State roundup: Immigration proposal could mean big state health care costs

Published on April 18, 2013 at 3:12 AM · No Comments

A selection of health policy stories from California, Oregon, Georgia, Texas, North Carolina, Kansas and Massachusetts.

Los Angeles Times: Immigration Proposal Could Affect California Health Safety Net 
Making immigrants ineligible for public health benefits -- at least initially -- under proposed immigration law changes would push the costs of health care from the federal government to states and counties, said Sonal Ambegaokar, a health policy attorney at the National Immigration Law Center. And those costs could be sizable in a state like California, where there are an estimated 2.5 million illegal immigrants (Gorman, 4/16).

The Lund Report: Greenlick Wants Public Comment Period, But Ore. CCOs Resist
Rep. Mitch Greenlick, D-Portland, has put forth a compromise bill that would ensure greater public scrutiny of coordinated care organizations without putting them under Oregon's public meetings law. House Bill 2960 would require that each monthly board meeting have a public comment period where people would have the right to address each CCO's board of directors. It would also require community advisory councils to meet in public (Gray, 4/16).

The Wall Street Journal: Kickbacks Alleged At Spine Hospital 
The U.S. attorney for the Central District of California is investigating allegations that a hospital executive paid kickbacks to physicians so they would refer their patients for spine surgery at his facility, according to people familiar with the probe. Over the past 15 years, Michael D. Drobot built a Southern California business empire centered on treating people with back problems, many of them workers' compensation patients. At the heart of the operation is Pacific Hospital of Long Beach, a 184-bed facility that Mr. Drobot bought in 1997 and turned into a spine-surgery center (Carreyou, 4/16).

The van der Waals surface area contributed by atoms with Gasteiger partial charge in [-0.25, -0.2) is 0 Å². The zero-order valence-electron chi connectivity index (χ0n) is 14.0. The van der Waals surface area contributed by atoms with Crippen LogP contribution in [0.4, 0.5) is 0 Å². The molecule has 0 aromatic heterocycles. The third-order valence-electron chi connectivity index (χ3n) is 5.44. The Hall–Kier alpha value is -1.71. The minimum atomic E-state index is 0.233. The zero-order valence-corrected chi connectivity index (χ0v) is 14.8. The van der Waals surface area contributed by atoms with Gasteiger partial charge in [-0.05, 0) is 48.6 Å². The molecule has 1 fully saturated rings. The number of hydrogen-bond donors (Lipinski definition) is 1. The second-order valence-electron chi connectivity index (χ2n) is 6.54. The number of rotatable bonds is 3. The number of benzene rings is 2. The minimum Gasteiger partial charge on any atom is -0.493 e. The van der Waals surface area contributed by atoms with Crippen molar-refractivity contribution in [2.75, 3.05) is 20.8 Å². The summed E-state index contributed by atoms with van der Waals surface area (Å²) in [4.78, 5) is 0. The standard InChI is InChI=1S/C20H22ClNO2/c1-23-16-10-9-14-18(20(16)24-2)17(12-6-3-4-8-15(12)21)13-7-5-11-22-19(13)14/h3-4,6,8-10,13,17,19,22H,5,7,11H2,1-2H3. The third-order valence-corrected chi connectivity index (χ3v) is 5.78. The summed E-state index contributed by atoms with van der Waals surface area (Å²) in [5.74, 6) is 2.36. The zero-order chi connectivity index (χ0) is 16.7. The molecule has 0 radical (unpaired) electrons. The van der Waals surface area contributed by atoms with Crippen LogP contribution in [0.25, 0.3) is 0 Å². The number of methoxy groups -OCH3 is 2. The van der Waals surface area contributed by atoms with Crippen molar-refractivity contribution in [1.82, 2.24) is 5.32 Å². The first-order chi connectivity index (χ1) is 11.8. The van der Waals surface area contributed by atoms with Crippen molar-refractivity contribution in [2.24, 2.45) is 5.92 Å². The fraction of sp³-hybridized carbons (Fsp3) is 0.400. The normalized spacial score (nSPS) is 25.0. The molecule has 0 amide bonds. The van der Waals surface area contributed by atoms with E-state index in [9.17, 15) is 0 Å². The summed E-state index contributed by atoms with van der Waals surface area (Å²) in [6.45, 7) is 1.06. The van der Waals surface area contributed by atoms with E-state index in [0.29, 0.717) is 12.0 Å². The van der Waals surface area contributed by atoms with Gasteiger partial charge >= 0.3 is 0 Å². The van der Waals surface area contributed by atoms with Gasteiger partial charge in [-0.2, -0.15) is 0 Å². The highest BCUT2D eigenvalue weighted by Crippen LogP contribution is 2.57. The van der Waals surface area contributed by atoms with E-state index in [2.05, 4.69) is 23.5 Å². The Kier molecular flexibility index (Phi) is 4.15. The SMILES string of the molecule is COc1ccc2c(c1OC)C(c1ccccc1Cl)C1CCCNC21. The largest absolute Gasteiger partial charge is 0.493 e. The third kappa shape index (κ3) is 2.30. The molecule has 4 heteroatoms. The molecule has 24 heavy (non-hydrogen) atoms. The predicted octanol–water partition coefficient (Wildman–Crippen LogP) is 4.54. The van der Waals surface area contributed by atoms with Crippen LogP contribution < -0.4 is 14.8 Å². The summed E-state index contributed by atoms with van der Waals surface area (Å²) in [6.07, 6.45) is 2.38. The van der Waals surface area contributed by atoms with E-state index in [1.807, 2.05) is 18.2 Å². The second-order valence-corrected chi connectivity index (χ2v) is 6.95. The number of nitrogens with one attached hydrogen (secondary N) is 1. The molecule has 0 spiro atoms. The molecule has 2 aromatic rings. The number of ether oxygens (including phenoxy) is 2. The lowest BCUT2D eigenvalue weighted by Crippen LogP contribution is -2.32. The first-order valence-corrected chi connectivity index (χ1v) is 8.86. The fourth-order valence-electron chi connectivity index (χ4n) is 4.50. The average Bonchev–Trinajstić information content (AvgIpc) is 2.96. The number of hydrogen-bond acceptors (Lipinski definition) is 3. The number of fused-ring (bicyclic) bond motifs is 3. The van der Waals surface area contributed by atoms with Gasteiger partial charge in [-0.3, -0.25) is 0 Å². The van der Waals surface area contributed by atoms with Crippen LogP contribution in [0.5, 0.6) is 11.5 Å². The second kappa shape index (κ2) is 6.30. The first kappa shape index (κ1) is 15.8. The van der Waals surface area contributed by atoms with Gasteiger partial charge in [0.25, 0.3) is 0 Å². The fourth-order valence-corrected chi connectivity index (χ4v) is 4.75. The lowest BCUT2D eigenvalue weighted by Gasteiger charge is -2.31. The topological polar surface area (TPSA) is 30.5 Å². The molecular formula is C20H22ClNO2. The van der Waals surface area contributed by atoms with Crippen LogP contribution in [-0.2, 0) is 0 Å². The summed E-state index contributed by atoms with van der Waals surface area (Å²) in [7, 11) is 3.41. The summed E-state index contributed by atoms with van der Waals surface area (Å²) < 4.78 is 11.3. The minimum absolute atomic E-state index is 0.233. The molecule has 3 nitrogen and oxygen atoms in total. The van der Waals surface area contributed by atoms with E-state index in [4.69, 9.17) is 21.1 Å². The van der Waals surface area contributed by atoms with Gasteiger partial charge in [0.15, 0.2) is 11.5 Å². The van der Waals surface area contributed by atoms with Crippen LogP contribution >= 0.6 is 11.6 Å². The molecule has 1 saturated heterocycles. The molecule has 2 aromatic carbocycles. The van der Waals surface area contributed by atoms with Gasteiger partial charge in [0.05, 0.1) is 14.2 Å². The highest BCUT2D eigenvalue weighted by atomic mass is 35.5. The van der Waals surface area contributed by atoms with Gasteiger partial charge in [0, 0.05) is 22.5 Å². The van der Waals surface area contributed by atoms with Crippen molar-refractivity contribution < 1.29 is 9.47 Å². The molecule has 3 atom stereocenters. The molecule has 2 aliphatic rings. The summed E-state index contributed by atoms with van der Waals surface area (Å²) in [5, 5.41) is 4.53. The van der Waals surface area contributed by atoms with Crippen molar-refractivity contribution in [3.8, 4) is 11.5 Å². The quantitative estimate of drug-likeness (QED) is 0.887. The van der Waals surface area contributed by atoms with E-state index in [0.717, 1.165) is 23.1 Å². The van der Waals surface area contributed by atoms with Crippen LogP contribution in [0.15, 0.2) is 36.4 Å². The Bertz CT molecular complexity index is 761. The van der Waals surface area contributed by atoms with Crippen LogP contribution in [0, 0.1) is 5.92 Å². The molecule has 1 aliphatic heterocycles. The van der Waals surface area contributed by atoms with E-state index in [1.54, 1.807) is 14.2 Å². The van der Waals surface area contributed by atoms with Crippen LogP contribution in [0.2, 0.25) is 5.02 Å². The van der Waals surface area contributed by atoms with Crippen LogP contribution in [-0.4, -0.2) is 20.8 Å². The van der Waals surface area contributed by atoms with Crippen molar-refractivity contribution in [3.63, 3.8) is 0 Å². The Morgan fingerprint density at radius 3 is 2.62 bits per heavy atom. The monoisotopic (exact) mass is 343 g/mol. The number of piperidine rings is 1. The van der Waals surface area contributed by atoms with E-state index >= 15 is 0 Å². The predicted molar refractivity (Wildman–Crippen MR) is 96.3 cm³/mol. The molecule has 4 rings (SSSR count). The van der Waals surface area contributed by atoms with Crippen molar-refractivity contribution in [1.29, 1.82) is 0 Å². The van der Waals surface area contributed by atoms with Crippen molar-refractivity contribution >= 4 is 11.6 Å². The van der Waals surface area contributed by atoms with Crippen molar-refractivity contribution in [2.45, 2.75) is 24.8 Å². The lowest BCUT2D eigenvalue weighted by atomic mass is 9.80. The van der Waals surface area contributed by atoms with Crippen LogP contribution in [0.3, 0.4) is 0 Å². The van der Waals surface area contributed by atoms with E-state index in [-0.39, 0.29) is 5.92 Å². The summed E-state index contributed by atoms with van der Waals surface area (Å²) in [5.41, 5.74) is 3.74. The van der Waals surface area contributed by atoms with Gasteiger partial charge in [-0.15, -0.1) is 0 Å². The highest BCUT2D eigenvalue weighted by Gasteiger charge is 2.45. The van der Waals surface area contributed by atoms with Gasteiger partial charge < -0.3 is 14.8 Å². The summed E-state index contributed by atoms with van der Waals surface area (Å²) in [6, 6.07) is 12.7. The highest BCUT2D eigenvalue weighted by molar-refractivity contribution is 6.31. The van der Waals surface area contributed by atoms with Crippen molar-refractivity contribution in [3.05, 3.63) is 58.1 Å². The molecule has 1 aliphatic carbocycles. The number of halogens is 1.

Georgia Health News: Child Obesity Dips; Need For Healthy Food Remains
Georgia has recorded a 5 percent drop in its childhood obesity figures, according to state officials, citing new federal statistics. The decrease helped move Georgia's ranking as having the second most obese child population in the nation, which came from 2007 data, to No. 17 in the new figures, from 2011, Public Health officials say. … Recommendations in the report include governments aggressively marketing economic development programs and public incentives to the grocery industry for supermarket and other healthy food retail projects in underserved areas (Miller, 4/16). 

The Texas Tribune: Cancer-Fighting Charity Hired Tobacco Lobbyist
A beleaguered cancer-fighting charity paid a tobacco lobbyist $5,000 a month to represent its interests in the Texas Legislature, even as it was winding down its operations and facing the wrath of lawmakers (Root, 4/17).

The Texas Tribune: Interactive: Health Care Lobbying
Ahead of the 83rd legislative session, the state's 10 leading health care associations gave more than $4.6 million to Texas candidates. This interactive shows how much -- and to whom -- health care associations donated in 2011 and 2012 (Aaronson, 4/17).

North Carolina Health News: NC Medicaid Has Strengths, Weaknesses, But Broken?
Medicaid in North Carolina has some profound strengths and also some glaring weaknesses. In the second of a two-part story, we examine the question, how broken is Medicaid? (Hoban, 4/16).

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